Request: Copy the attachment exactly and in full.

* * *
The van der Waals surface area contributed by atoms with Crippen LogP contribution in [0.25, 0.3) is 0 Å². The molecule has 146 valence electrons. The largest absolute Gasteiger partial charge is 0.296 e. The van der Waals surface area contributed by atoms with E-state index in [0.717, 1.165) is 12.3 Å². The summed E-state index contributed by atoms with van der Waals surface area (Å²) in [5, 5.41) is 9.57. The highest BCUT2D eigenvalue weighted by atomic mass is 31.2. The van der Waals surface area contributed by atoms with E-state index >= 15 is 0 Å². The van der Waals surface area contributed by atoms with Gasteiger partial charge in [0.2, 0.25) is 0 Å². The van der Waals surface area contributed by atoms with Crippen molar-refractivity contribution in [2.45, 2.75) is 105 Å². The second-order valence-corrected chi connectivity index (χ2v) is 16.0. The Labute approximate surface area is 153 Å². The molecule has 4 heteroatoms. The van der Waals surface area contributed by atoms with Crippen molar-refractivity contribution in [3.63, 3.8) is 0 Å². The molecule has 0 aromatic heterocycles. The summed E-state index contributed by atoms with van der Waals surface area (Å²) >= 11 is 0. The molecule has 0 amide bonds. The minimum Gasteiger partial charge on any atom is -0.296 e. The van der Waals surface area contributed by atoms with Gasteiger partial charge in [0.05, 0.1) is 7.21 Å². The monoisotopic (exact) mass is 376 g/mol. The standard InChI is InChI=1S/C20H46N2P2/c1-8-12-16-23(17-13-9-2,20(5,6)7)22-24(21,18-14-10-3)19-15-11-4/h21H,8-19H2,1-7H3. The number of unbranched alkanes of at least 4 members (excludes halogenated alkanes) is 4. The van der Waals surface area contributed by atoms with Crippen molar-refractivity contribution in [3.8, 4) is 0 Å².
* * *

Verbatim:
The van der Waals surface area contributed by atoms with Crippen LogP contribution in [0.25, 0.3) is 0 Å². The molecule has 146 valence electrons. The largest absolute Gasteiger partial charge is 0.296 e. The van der Waals surface area contributed by atoms with E-state index in [0.717, 1.165) is 12.3 Å². The summed E-state index contributed by atoms with van der Waals surface area (Å²) in [5, 5.41) is 9.57. The highest BCUT2D eigenvalue weighted by atomic mass is 31.2. The van der Waals surface area contributed by atoms with E-state index >= 15 is 0 Å². The van der Waals surface area contributed by atoms with Gasteiger partial charge in [0.2, 0.25) is 0 Å². The van der Waals surface area contributed by atoms with Crippen molar-refractivity contribution in [2.45, 2.75) is 105 Å². The second-order valence-corrected chi connectivity index (χ2v) is 16.0. The Labute approximate surface area is 153 Å². The molecule has 4 heteroatoms. The van der Waals surface area contributed by atoms with Crippen molar-refractivity contribution in [3.63, 3.8) is 0 Å². The molecule has 0 aromatic heterocycles. The summed E-state index contributed by atoms with van der Waals surface area (Å²) >= 11 is 0. The molecule has 0 amide bonds. The minimum Gasteiger partial charge on any atom is -0.296 e. The van der Waals surface area contributed by atoms with Gasteiger partial charge in [0.05, 0.1) is 7.21 Å². The monoisotopic (exact) mass is 376 g/mol. The standard InChI is InChI=1S/C20H46N2P2/c1-8-12-16-23(17-13-9-2,20(5,6)7)22-24(21,18-14-10-3)19-15-11-4/h21H,8-19H2,1-7H3. The number of unbranched alkanes of at least 4 members (excludes halogenated alkanes) is 4. The van der Waals surface area contributed by atoms with Crippen molar-refractivity contribution in [3.8, 4) is 0 Å².